Women do not have to be killed or savagely beaten for rapes to take a toll. She said the problem is made worse by ignorance, myths and stigma.

“I think it’s these pervasive negative attitudes and stereotypes about women who are raped and rape, in general. This huge rape mythology that women ask to be raped. They deserve to be raped. Women lie about rape. And we need to challenge those attitudes, but also practices and policies that, first, excuse violence by men and, secondly, that disparage and denigrate women,” she said.

The Journal of Public Health editorial quotes former Canadian journalist Dr. Shannon Sampert of the University of Winnipeg. She said, “Journalists do not operate in a vacuum. They are subjected to the same myths and stereotypes to which the rest of society is exposed.” She added, “Journalists work in an environment that requires that stories are novel, contentious and scandalous.”

In 2011, The U.S. Centers for Disease Control and Prevention reported that nearly one in five women surveyed said they had been raped or were victims of attempted rape.

Du Mont said, “We know that sexual assault is really under reported. In Canada, for example, we haven’t had a really good national population-based survey for some time. But we did have one back in 1993 that was replicated in many other different countries globally. And it was found that 39 percent of Canadian women had experienced a sexual assault since age 16. But when they asked these women about reporting those sexual assaults to the police only six percent of those sexual assaults had been reported.”

Du Mont and White write that “it is incumbent upon those…in the field of women’s health to assist journalists in more accurately reflecting the true nature and multitudinous psychological, physical, social and economic costs of all types of sexual violence.”

“It is about exerting power and control over somebody else. It’s not related to sex. It’s related to abuse of power and control,” said Du Mont.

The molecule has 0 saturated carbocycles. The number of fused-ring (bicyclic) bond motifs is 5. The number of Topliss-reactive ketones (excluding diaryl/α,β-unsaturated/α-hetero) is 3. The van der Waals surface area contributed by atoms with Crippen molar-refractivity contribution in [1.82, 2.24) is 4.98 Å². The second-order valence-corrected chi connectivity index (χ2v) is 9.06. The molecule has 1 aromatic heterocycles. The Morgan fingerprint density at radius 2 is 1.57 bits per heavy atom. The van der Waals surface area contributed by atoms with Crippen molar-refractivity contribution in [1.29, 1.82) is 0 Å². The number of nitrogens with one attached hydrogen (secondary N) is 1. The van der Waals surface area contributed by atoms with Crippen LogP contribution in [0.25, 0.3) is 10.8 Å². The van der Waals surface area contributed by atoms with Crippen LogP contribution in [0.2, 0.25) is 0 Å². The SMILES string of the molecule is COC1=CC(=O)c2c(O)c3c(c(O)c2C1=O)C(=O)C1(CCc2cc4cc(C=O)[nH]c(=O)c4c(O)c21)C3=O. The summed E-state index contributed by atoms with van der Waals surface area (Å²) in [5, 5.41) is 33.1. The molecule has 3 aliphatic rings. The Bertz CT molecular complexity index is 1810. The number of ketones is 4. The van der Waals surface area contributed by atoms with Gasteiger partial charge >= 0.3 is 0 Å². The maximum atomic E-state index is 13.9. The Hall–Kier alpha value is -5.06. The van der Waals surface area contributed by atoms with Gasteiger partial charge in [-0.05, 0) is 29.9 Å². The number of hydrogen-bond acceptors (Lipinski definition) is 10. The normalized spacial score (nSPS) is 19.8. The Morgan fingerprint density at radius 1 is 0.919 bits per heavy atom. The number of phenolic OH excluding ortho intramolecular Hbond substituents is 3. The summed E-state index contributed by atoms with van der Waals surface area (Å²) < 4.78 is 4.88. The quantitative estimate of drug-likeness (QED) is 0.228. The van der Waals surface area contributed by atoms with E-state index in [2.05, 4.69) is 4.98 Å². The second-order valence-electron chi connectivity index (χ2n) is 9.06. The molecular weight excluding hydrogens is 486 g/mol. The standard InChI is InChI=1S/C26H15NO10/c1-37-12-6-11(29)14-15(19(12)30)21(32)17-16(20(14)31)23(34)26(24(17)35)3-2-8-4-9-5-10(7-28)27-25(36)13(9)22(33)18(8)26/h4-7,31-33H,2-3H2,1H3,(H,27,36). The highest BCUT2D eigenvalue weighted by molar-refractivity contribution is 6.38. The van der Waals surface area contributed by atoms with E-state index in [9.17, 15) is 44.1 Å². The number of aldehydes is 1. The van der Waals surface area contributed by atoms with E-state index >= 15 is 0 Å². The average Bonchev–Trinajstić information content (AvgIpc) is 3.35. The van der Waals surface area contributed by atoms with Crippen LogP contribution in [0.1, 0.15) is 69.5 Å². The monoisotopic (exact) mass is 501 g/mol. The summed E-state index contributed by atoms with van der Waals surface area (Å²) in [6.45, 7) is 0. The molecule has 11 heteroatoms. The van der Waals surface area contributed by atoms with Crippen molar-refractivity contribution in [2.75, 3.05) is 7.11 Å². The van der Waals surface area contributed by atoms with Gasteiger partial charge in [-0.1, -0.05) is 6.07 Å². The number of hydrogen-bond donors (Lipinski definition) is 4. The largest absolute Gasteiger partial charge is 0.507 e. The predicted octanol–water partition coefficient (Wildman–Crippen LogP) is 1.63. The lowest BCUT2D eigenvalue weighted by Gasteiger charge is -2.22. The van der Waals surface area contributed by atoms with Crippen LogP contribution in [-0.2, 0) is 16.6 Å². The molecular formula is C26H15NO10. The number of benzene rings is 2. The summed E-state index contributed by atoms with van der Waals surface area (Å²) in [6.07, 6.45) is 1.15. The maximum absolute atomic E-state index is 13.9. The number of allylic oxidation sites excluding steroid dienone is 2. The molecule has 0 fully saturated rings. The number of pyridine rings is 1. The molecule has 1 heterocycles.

Rape also has become a weapon of war. The U.N. says hundreds of thousands of women in the eastern DRC have been victims of sexual violence. During the 1994 Rwandan genocide, it’s estimated up to 500,000 women may have been raped and up to 50,000 during the Bosnian conflict.

You May Like

Analysts Warn of Regional Proxy Conflict in Afghanistan

Analysts warn if Kabul’s neighbors do not start to cooperate, competing desires for influence could deteriorate into a bloody proxy war in the country More

Saudi Intelligence Chief Replaced

Bandar bin Sultan came under criticism for supporting al Qaida, prompting King Abdallah to wrest Syria operations away from him in February, handing them to Interior Minister Prince Mohammed bin Nayef More

Poetry Magazine editor Don Share talks what makes a good poem with VOA's David Byrd

What makes a good poem? And is poetry as viable an art form as it once was? To find out, VOA's David Byrd spoke to Don Share, the editor of Poetry Magazine. More

Featured Videos

Your JavaScript is turned off or you have an old version of Adobe's Flash Player. Get the latest Flash player.
Google Buys Drone Companyi
|| 0:00:00
...
 
🔇
X
George Putic
April 15, 2014
In its latest purchase of high-tech companies, Google has acquired a manufacturer of solar-powered drones that can stay in the air almost indefinitely, relaying broadband Internet connection to remote areas. It is seen as yet another step in the U.S. based Web giant’s bid to bring Internet to the whole world. VOA’s George Putic reports.